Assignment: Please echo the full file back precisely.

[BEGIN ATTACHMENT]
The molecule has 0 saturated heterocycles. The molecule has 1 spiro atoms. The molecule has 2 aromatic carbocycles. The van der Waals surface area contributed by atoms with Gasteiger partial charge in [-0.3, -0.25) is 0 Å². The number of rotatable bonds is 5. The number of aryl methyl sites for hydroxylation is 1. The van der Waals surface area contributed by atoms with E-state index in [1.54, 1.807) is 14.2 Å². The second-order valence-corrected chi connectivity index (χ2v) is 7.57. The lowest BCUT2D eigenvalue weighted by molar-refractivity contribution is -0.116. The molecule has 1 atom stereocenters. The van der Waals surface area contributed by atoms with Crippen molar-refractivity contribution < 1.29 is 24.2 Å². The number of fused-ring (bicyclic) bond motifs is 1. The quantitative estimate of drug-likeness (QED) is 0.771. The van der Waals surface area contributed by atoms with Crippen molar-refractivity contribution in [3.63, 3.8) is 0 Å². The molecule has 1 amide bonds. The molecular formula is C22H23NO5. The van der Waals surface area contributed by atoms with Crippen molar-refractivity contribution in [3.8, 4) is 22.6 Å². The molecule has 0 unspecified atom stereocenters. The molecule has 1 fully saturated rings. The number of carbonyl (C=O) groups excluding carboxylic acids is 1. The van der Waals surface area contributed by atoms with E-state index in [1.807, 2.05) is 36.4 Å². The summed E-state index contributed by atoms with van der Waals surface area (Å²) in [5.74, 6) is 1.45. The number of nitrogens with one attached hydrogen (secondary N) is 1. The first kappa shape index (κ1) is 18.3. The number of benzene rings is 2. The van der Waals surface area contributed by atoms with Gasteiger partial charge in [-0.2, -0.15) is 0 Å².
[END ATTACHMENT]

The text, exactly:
The molecule has 0 saturated heterocycles. The molecule has 1 spiro atoms. The molecule has 2 aromatic carbocycles. The van der Waals surface area contributed by atoms with Gasteiger partial charge in [-0.3, -0.25) is 0 Å². The number of rotatable bonds is 5. The number of aryl methyl sites for hydroxylation is 1. The van der Waals surface area contributed by atoms with E-state index in [1.54, 1.807) is 14.2 Å². The second-order valence-corrected chi connectivity index (χ2v) is 7.57. The lowest BCUT2D eigenvalue weighted by molar-refractivity contribution is -0.116. The molecule has 1 atom stereocenters. The van der Waals surface area contributed by atoms with Crippen molar-refractivity contribution < 1.29 is 24.2 Å². The number of fused-ring (bicyclic) bond motifs is 1. The quantitative estimate of drug-likeness (QED) is 0.771. The van der Waals surface area contributed by atoms with Crippen molar-refractivity contribution in [3.63, 3.8) is 0 Å². The molecule has 1 amide bonds. The molecular formula is C22H23NO5. The van der Waals surface area contributed by atoms with Crippen molar-refractivity contribution in [3.8, 4) is 22.6 Å². The molecule has 0 unspecified atom stereocenters. The molecule has 1 fully saturated rings. The number of carbonyl (C=O) groups excluding carboxylic acids is 1. The van der Waals surface area contributed by atoms with E-state index in [1.807, 2.05) is 36.4 Å². The summed E-state index contributed by atoms with van der Waals surface area (Å²) in [5.74, 6) is 1.45. The number of nitrogens with one attached hydrogen (secondary N) is 1. The first kappa shape index (κ1) is 18.3. The number of benzene rings is 2. The van der Waals surface area contributed by atoms with Gasteiger partial charge in [-0.2, -0.15) is 0 Å².